The Barraza court described two guiding principles. “First, if the actions of the law enforcement agent would generate in a normally law-abiding person a motive for the crime other than ordinary criminal intent, entrapment will be established.” (Barraza, supra, 23 Cal.3d at p. 690, 153 Cal.Rptr. 459, 591 P.2d 947.) Defendant does not rely on this principle. He does not claim his motive in taking the car was other than ordinary criminal intent. Instead, he relies on the second principle: “Second, affirmative police conduct that would make commission of the crime unusually attractive to a normally law-abiding person will likewise constitute entrapment. Such conduct would include, for example, a guarantee that the act is not illegal or the offense will go undetected, an offer of exorbitant consideration, or any similar enticement.” (Ibid.)
Citing this second principle, the Court of Appeal concluded this case warranted an entrapment instruction because the jury might have found that “the police made taking the car unusually attractive” by sending the message, “ ‘You can take this car and get away with it.’ ” Such a message, the Court of Appeal concluded, might constitute “any similar enticement” under Barraza, supra, 23 Cal.3d at page 690, 153 Cal.Rptr. 459, 591 P.2d 947. We disagree. The Barraza language must be considered in its context. Barraza involved communications directly between the law enforcement agent and the defendant. (Id. at p. 681, 153 Cal.Rptr. 459, 591 P.2d 947.) Normally, police conduct must be directed at a specific person or persons to constitute entrapment. The police must “pressure the suspect by overbearing conduct․” (Id. at p. 690, 153 Cal.Rptr. 459, 591 P.2d 947.) Except perhaps in extreme circumstances, the second Barraza principle is limited to instances of individual, personal enticement, excluding communications made to the world at large. Merely providing people in general an opportunity to commit a crime is not an improper enticement or otherwise entrapment. “[T]he rule is clear that ‘ruses, stings, and decoys are permissible stratagems in the enforcement of criminal law, and they become invalid only when badgering or importuning takes place to an extent and degree that is likely to induce an otherwise law-abiding person to commit a crime.’ ” (Provigo Corp. v. Alcoholic Beverage Control Appeals Bd. (1994) 7 Cal.4th 561, 569, 28 Cal.Rptr.2d 638, 869 P.2d 1163.)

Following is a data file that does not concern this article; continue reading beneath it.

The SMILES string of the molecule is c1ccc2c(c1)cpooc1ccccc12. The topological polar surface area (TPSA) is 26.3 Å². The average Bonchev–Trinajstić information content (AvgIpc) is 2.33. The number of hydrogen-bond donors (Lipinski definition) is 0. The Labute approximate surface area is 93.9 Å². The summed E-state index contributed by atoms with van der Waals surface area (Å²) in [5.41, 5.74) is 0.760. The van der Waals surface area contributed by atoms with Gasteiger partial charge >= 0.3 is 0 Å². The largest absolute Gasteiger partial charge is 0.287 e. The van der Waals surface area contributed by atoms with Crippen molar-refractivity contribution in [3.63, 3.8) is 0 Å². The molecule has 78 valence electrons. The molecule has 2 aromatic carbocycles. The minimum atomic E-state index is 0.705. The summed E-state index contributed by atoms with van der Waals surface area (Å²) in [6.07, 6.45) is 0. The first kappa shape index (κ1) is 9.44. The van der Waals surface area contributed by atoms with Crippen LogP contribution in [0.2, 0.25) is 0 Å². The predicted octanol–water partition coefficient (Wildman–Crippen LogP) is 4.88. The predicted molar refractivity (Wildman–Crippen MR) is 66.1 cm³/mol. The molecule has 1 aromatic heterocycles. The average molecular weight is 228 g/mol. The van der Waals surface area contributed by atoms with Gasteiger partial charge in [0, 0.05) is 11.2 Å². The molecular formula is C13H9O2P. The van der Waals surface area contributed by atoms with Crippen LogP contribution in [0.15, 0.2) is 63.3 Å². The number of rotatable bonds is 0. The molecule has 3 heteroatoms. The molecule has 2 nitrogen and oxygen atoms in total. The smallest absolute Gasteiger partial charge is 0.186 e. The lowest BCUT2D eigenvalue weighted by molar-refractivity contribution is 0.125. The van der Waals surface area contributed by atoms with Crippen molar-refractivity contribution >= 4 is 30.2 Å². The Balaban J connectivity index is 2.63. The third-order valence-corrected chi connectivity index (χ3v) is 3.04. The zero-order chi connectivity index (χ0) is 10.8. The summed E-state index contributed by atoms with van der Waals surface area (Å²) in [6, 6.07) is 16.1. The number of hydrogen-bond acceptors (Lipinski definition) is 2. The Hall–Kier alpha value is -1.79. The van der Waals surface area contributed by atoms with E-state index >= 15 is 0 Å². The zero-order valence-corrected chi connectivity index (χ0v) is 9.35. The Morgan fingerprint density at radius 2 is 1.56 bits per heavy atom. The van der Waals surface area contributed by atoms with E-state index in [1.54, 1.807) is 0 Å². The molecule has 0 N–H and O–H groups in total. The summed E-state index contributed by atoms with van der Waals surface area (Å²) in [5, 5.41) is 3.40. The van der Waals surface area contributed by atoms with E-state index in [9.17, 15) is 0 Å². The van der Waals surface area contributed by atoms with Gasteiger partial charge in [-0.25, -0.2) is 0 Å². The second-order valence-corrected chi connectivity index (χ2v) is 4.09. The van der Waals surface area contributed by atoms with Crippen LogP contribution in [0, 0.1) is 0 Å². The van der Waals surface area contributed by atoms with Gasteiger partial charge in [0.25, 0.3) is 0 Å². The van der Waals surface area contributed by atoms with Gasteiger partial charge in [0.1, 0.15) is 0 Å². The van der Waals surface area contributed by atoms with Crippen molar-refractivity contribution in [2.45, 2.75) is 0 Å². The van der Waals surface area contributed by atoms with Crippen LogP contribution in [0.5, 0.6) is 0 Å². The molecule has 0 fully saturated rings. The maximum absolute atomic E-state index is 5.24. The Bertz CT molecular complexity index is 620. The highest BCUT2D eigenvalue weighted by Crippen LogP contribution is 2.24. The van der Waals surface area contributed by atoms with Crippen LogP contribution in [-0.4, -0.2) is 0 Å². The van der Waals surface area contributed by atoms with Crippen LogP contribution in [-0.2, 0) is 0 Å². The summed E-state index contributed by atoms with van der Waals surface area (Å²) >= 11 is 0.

The sting operation in this case presents no evidence of entrapment, both because the police did not specifically intend it as a communication to defendant personally, and because it did not actually guarantee anything, but merely conveyed the idea detection was unlikely. The police did nothing more than present to the general community a tempting opportunity to take the Monte Carlo. Some persons, obviously including defendant, might have found the temptation hard to resist. But a person who steals when given the opportunity is an opportunistic thief, not a normally law-abiding person. Specifically, normally law-abiding persons do not take a car not belonging to them merely because it is unlocked with the keys in the ignition and it appears they will not be caught. Defendant presented no evidence of any personal contact whatever between police and himself; certainly he could not show that the police cajoled him, gave him any enticement or guarantee, or even knew or cared who he was.